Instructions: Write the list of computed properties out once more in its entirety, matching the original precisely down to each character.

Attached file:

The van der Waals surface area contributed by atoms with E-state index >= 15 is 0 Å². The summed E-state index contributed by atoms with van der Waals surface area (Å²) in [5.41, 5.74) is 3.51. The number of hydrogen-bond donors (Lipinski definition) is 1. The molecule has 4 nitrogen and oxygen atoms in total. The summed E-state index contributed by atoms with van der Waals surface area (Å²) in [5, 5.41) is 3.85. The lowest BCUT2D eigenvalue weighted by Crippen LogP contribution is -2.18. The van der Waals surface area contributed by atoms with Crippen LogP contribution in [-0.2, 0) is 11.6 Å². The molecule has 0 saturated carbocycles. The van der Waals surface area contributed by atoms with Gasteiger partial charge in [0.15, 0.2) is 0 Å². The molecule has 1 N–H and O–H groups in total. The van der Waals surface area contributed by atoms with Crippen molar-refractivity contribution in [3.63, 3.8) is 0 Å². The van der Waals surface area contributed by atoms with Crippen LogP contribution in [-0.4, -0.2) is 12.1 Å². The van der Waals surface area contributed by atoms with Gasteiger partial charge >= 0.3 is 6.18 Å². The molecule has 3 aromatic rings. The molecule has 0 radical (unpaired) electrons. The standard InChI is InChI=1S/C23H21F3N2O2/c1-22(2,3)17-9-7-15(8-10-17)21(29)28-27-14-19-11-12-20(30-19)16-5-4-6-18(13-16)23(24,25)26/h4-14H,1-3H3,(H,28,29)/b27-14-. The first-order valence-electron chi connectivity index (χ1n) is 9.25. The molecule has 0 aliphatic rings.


The van der Waals surface area contributed by atoms with E-state index >= 15 is 0 Å². The summed E-state index contributed by atoms with van der Waals surface area (Å²) in [5.41, 5.74) is 3.51. The number of hydrogen-bond donors (Lipinski definition) is 1. The molecule has 4 nitrogen and oxygen atoms in total. The summed E-state index contributed by atoms with van der Waals surface area (Å²) in [5, 5.41) is 3.85. The lowest BCUT2D eigenvalue weighted by Crippen LogP contribution is -2.18. The van der Waals surface area contributed by atoms with Crippen LogP contribution in [-0.2, 0) is 11.6 Å². The molecule has 0 saturated carbocycles. The van der Waals surface area contributed by atoms with Gasteiger partial charge in [0.15, 0.2) is 0 Å². The molecule has 1 N–H and O–H groups in total. The van der Waals surface area contributed by atoms with Crippen molar-refractivity contribution in [3.63, 3.8) is 0 Å². The van der Waals surface area contributed by atoms with Crippen LogP contribution in [-0.4, -0.2) is 12.1 Å². The van der Waals surface area contributed by atoms with Gasteiger partial charge >= 0.3 is 6.18 Å². The molecule has 3 aromatic rings. The molecule has 0 radical (unpaired) electrons. The standard InChI is InChI=1S/C23H21F3N2O2/c1-22(2,3)17-9-7-15(8-10-17)21(29)28-27-14-19-11-12-20(30-19)16-5-4-6-18(13-16)23(24,25)26/h4-14H,1-3H3,(H,28,29)/b27-14-. The first-order valence-electron chi connectivity index (χ1n) is 9.25. The molecule has 0 aliphatic rings.